Endorsement Letter – Peter Saccio

Dear Former Students,

Two years ago, when Dartmouth was being sued by the Executive Council of its own Association of Alumni, I wrote many of you urging you to vote for a new membership of that Executive Council. Your votes brought about the withdrawal of the suit, a gratifying result for which I thank you.

Now there is an election for two vacancies on the Board of Trustees, both to be decided by alumni/ae voting. I write again, with several requests.

The first is simply that you vote. In these elections, the decision is made by a rather small turnout. I blame no one for that: you are busy with your lives, you may not recognize the names of the candidates, you are bombarded by mystifying statements. I feel the same way about elections at my own alma mater. But I urge you to make an effort: it really does matter up here. Support for petition candidates has been a conservative hard-core, nearly all of whom always vote. Victory of people nominated by the Alumni Council depends on how many other alumni/ae participate.

Second, I have suggestions about whom to vote for. The system has been simplified. The Alumni Council, after thoughtful search and careful interviewing, has nominated only one candidate for each vacancy, and on this occasion only one of the two is opposed by a petition candidate.

Morton Kondrake ’60 is a very distinguished journalist who has covered Washington for many years (Newsweek, New Republic etc), one of the few people I read and believe. He is running unopposed. Still, vote for him. If you want more information, see www.mort4dartmouth.com.

John Replogle ’88 is the CEO of Burt’s Bees, the personal care company. I didn’t teach him (I taught one of his brothers) but I have met and talked with him at some length. He is smart, and he is committed to a Dartmouth based on distinguished faculty, diverse and energetic students, and the unique opportunities that the College provides. He is well qualified to support our present excellences, to set policies that will extend them, and to address the financial and other problems that currently beset the College.

John is far better qualified than his opponent Joseph Asch ’79, one of the gadflies who have been troubling the College in recent years, now nominated by signatures of the usual group that supports petition candidates. Gadflies can be useful, of course, but Asch makes statements that lead me seriously to doubt his judgment. He supported the lawsuit of two years ago. He made a number of self-contradictory, shoot-from-the-hip, negative comments on the selection of Jim Kim as the new President. It bothers me deeply that he has publicly and repeatedly said that “the quality of education at Dartmouth is declining.” In the judgment of most of us on campus, and of our professional colleagues and evaluators elsewhere, that is simply not true. Dartmouth provides an extraordinary quality of attention to its undergraduates, as it has in the 44 years I have been here. In a letter sent to many of you two years ago, my colleague Susan Ackerman documented the excellence of Dartmouth’s teaching of undergraduates with descriptions of the opportunities available to students and with the testimony and surveys of recent alumni/ae. Last fall, in a new category of evaluation, U. S. News and World Report ranked Dartmouth first in the nation in the quality of its undergraduate teaching. I think Asch merely slings around these opinions to gain support from those who are, for one reason or another, dissatisfied with the College. But the major problem with Asch is that he wants to micro-manage Dartmouth. The work of the Trustees would be seriously impaired by his sitting on the Board: their job is to set policy, and leave daily administration to the Administration. John Replogle’s career, and his previous work for Dartmouth, indicates that he has the intelligence, vision, and experience that can help Dartmouth in the present difficult times, and build Dartmouth for the future. For further remarks, see www.john4dartmouth.com.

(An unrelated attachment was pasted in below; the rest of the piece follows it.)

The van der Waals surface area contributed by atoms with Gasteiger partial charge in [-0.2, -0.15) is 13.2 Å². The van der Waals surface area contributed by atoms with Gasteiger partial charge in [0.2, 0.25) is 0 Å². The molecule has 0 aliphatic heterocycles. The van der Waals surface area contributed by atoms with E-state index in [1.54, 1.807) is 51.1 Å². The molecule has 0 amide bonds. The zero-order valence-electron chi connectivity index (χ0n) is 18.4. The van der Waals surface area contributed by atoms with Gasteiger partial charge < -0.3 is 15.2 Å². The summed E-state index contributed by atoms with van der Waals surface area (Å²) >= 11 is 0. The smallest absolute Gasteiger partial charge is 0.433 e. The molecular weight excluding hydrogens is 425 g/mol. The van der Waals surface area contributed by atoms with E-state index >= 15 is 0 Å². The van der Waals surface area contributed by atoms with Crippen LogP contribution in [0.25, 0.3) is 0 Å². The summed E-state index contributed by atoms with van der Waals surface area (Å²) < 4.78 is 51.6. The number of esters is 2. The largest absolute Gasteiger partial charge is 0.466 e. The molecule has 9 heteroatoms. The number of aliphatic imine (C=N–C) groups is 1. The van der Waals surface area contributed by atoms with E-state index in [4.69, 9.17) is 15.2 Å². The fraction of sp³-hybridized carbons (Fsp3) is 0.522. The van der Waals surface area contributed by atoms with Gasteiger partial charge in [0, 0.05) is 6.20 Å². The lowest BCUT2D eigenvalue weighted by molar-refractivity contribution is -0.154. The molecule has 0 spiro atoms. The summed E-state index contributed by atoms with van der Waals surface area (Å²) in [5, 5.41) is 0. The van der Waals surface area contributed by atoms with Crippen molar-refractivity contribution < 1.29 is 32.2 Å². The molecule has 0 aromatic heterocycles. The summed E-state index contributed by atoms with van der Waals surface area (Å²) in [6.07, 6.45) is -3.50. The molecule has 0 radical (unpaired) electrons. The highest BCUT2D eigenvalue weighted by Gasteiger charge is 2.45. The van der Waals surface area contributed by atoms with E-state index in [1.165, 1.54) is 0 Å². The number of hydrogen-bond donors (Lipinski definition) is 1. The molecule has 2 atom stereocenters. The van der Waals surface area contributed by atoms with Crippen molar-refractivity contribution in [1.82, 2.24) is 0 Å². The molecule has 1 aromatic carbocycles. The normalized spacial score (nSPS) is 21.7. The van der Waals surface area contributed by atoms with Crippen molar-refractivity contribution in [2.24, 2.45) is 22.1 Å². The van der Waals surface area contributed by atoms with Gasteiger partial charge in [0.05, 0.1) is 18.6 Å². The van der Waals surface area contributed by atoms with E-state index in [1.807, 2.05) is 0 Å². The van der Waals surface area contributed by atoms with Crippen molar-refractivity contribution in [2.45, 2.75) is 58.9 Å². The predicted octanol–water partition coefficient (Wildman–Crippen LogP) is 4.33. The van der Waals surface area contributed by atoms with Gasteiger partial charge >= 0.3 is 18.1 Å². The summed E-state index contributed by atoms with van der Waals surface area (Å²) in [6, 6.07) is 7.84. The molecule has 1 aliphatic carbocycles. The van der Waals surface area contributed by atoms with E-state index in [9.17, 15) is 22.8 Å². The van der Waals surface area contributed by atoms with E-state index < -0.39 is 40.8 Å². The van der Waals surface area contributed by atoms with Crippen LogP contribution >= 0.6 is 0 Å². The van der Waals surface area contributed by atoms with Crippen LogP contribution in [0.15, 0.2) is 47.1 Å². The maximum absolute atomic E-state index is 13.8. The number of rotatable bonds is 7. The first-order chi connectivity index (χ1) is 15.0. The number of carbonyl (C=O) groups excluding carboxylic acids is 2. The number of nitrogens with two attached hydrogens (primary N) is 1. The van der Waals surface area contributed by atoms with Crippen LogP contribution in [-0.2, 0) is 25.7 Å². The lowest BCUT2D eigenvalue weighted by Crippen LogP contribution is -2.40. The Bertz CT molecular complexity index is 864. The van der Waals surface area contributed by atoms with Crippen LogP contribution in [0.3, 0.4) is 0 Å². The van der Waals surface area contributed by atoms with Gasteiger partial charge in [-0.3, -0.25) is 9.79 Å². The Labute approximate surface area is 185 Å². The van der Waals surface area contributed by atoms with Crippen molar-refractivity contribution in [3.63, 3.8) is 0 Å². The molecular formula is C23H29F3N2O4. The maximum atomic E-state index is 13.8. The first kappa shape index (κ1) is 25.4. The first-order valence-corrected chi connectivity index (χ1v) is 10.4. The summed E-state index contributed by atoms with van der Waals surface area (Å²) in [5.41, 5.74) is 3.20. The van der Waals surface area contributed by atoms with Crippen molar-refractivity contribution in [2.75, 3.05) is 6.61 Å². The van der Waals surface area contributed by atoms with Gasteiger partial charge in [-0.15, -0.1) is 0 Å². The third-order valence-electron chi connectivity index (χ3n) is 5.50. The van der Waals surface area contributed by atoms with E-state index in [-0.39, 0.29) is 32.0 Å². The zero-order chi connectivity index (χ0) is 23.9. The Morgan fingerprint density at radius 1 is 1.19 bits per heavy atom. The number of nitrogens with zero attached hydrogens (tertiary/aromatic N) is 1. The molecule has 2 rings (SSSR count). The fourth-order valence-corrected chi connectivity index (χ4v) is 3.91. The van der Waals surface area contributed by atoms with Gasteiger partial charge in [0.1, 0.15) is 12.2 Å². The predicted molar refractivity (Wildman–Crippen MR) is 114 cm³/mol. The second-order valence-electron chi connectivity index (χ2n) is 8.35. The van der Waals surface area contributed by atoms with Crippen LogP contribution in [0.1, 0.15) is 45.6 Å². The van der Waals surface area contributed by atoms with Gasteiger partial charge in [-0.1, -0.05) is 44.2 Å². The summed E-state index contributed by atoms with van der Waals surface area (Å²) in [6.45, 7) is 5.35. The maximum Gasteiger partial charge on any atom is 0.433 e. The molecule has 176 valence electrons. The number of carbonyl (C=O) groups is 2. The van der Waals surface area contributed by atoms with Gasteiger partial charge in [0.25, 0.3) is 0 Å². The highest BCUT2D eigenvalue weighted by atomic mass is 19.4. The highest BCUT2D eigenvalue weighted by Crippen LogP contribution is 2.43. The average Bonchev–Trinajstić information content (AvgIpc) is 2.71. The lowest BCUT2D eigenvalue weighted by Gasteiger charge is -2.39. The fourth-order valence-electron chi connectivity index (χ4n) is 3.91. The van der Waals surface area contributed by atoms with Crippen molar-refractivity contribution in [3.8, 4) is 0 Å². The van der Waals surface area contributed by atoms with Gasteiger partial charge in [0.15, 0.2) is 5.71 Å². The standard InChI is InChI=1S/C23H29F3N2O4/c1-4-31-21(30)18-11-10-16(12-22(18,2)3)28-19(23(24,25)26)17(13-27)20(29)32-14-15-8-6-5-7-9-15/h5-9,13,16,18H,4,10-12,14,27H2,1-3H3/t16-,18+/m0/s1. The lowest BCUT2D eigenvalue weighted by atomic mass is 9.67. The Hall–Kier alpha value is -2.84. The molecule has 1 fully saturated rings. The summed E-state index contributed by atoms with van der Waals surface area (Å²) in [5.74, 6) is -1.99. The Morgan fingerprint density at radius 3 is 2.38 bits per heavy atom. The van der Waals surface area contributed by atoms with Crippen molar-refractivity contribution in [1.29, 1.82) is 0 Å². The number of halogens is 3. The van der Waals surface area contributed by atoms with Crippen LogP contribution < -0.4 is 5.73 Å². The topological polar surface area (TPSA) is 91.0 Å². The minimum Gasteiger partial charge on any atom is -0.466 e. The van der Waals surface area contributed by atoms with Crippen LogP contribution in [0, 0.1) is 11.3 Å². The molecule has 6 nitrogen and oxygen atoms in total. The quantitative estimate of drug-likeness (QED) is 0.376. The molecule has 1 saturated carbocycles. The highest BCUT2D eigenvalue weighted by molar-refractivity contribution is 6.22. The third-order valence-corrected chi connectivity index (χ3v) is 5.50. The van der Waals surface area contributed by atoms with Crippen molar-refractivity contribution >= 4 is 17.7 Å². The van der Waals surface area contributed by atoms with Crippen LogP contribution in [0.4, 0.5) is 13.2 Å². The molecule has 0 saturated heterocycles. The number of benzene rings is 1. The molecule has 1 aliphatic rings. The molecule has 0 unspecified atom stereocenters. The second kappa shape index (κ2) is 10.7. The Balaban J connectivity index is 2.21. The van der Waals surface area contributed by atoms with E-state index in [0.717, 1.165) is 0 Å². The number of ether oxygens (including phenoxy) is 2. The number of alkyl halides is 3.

My last request is this: if you have found this letter worth reading, forward it to fellow alumni/ae whose email addresses I may not have.

Polling began on March 10 and ends on April 7. If you have not yet received a ballot by e-mail or ordinary mail, Dartmouth has lost track of your whereabouts. Since the ballot manufacturer has finished his job, the only way you can receive a ballot in time to vote in this election is to e-mail the person who manages the voting database, Sally.Bourdon@Dartmouth.edu.

With warm and hopeful greetings to you all,

Peter Saccio

Leon Black Professor of Shakespearean Studies (emeritus)

March 15, 2010